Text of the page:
China’s passenger vehicle sales declined 16.5 percent year-on-year to 1.17 million units in January, thanks partly to the New Year and Spring Festival holidays, according to the China Passenger Car Association.
The 1.17 million units include cars, sport-utility vehicles, multi-purpose vehicles and minivans. It is the first time in years that all the vehicle segments have seen negative growth, the association said on Tuesday.
“It’s in line with our expectation of negative growth between 15 percent to 20 percent, as the 3-day New Year holiday and the week-long Spring Festival cut auto production by almost 50 percent, and there were less potential buyers [coming] to vehicle showrooms,” according to Rao Da, secretary-general of the association.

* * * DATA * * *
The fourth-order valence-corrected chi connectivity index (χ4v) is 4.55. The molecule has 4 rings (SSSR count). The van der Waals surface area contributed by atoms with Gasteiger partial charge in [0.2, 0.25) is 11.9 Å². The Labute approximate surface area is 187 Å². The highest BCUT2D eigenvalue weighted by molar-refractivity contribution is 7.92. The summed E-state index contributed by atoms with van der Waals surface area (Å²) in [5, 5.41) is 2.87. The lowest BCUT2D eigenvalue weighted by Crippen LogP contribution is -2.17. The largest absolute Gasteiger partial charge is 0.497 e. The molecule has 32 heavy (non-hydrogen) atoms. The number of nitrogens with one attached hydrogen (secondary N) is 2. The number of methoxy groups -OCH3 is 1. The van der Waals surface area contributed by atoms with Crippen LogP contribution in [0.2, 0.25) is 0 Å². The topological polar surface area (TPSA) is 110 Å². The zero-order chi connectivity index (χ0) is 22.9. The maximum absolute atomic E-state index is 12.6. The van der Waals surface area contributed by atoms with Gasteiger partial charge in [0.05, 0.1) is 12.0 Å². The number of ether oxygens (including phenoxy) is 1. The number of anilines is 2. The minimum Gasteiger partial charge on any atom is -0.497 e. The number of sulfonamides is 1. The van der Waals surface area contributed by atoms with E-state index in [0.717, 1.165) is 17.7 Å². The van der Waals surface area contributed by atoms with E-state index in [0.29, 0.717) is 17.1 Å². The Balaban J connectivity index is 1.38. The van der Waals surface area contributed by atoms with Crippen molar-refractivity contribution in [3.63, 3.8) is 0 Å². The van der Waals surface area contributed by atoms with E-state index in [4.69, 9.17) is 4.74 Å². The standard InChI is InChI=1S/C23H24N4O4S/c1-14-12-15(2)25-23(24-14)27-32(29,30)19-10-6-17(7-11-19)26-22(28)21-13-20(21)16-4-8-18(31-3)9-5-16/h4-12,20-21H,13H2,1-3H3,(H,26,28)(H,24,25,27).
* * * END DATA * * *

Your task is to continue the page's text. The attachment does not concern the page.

Rao also pointed out the fact that the Spring Festival fell in January this year, setting the tone for year-on-year sales growth of around 30 percent in February.
China’s largest automaker SAIC Motor Co. Ltd. (600104.SH) on Tuesday said January auto sales fell 8.48 percent year-on-year, the first monthly decline in 6 months.
Last month, SAIC forecast its 2011 net income growth would exceed 40 percent on solid demand for German and U.S. marques made at its Shanghai ventures.
The deceleration in China’s automobile market coincided with the end of the government’s stimulus measures, which included trade-ins and subsidies over the past 2 years.
But industry analysts said the cancellation of the stimulus program does not mean a bad thing for the auto sector, as it would turn back to a more healthy, single-digit annual growth rate.